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Mary Johannsen was awarded Cottage Grove Area Chamber of Commerce’s Educational Support Person of the Year. She is pictured with Aaron Bushberger of School District 833. (Bulletin photo by Scott Wente)

Chamber: Educational Support Person of the Year is Mary Johannsen

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It’s hard enough raising kids. An autistic child, however, can present a particular challenge.

Because they sometimes can’t express themselves verbally, their parents may face an arduous trial and error process caring for a child with autism. Should they not like a certain food, they may spit it out. Or they may wake up at 2 a.m., ready to start their day.

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Mary Johannsen understands the challenge. Last month, the Cottage Grove Area Chamber of Commerce named her the Educational Support Person of the Year for her work with autistic students at Grey Cloud Elementary School.

“It’s a 24-hour job for parents,” she said. “Their sleep patterns are disrupted. Their eating patterns are disrupted. They deserve an award.”

Johannsen, of Cottage Grove, is in her 15th year working as a high needs autism paraprofessional at Grey Cloud Elementary School.

“I think you need patience and a lot of intuition,” she said. “You’ve got to let stuff roll off your back.”

Autism, sometimes referred to as Autism Spectrum Disorder, refers to a group of neurodevelopmental afflictions that interfere with a child’s ability to communicate, socialize or function, according to the Mayo Clinic. They can be hyperactive, disruptive or withdrawn, depending on the severity of their condition.

Johannsen works with about 18 autistic students at Grey Cloud.

“We have a lot of nonverbal children who don’t speak,” she said. “It’s a challenge figuring out what their wants and their needs are.”

The goal is to help these children achieve as much independence as possible, she said. Often, that means helping them transition to a “mainstream” math, English, science or gym class.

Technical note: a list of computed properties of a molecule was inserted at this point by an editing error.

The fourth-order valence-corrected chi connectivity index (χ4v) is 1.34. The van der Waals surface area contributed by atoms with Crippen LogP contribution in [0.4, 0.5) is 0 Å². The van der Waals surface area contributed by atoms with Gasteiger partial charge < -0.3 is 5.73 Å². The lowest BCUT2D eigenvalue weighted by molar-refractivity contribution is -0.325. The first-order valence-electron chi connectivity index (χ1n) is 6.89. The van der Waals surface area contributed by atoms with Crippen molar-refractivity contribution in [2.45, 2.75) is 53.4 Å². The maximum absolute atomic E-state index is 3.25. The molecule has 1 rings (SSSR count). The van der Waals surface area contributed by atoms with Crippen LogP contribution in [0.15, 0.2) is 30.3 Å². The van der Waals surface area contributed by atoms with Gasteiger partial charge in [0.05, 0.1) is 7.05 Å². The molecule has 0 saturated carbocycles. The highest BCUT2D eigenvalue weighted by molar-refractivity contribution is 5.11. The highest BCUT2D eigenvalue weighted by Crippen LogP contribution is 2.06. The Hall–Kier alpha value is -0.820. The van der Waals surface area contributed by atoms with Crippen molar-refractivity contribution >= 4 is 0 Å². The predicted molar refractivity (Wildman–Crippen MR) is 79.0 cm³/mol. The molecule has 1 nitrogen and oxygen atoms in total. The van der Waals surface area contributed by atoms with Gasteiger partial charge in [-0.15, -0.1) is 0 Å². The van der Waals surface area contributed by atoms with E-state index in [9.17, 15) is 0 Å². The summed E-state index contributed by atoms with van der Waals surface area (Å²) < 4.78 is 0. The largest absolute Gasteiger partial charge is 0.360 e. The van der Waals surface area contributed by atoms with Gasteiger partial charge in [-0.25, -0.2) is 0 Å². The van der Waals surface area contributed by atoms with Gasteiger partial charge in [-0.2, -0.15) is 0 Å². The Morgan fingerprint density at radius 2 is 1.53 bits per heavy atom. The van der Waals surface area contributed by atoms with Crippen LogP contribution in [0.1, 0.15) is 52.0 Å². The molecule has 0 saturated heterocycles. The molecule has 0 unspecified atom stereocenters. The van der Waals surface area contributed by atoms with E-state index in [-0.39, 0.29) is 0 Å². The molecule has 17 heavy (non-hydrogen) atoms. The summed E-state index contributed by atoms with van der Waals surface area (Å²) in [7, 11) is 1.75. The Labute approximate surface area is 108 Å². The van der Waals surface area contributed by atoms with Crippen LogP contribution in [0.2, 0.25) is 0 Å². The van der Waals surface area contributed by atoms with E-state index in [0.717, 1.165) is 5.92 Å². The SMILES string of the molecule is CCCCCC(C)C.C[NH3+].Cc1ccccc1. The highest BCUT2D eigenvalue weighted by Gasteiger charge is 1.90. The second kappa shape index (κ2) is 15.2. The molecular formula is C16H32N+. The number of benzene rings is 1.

That also means dispelling stereotypes about autism and educating the other students so they feel comfortable, she said. Some people may be afraid of an autistic child because they’re often seen as unpredictable, loud, aggressive and even violent. But that’s hardly the case across the board. There are many highly-functioning autistic children.

“Sometimes they’re the best-behaved ones in the classroom,” she said.

Prior to introducing an autistic child into a class, Johannsen may put students through a series of immersive exercises to help them see the world from the point of view of their new classmate. For example, to give them an idea how hard it can be for an autistic child simply to sit still in class, she might have them sit on a tennis ball.

Or she might have them try to spell a word while another student is shining a flashlight in their eyes or reciting the ABCs into their ear. The intent is to help them see how an autistic child might sometimes feel overwhelmed, since they process and perceive external stimuli in ways that others don’t.

“I tell them, ‘This is what it feels like for them to be in a classroom,’” she said.

Johannsen cut hair professionally for 20 years before she began working at Grey Cloud. She originally picked up the shears to pay for her two-year degree in early childhood special education. She liked cutting hair so much she put her degree on hold.

But the barber profession eventually brought her back around to the education field.

She was volunteering at Grey Cloud Elementary one day when a 7-year-old boy was sent to the nurse’s office for misbehaving. Johannsen and the second-grader knew each other — he was the son of her next door neighbor at the time. She had cut the boy’s hair at her home.

“The nurse was called away to attend to another student,” she said. “They didn’t want to leave him alone. I said, ‘I’ll stay with him.’”

Evidently, someone was impressed with how well they got along. The next day, Johannsen received a call from the principal asking her if she would like to discuss a job with Grey Cloud’s new autism program.

“I’m back doing what my first intention was, so it works out great for me,” she said.

Accomplishments that might seem trivial to most children can represent significant progress for someone with autism, she said.

Johannsen remembers a third-grader who learned to roller skate. The child’s parents could appreciate what big a deal that was — their child wouldn’t even wear a pair of roller skates when Johannsen started working with him. When they saw him skate, the parents were moved to tears, she said.

“I just like it,” she said. “I really like the kids. Small accomplishments mean so much to me.”

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William Loeffler
William Loeffler is a playwright and journalist from Pittsburgh, Pennsylvania. He worked 15 years writing features for the Pittsburgh Tribune-Review. He has also written travel stories based on his trips to all seven continents. He and his wife, Michelle, ran the Boston Marathon in 2009. 
(651) 459-3435
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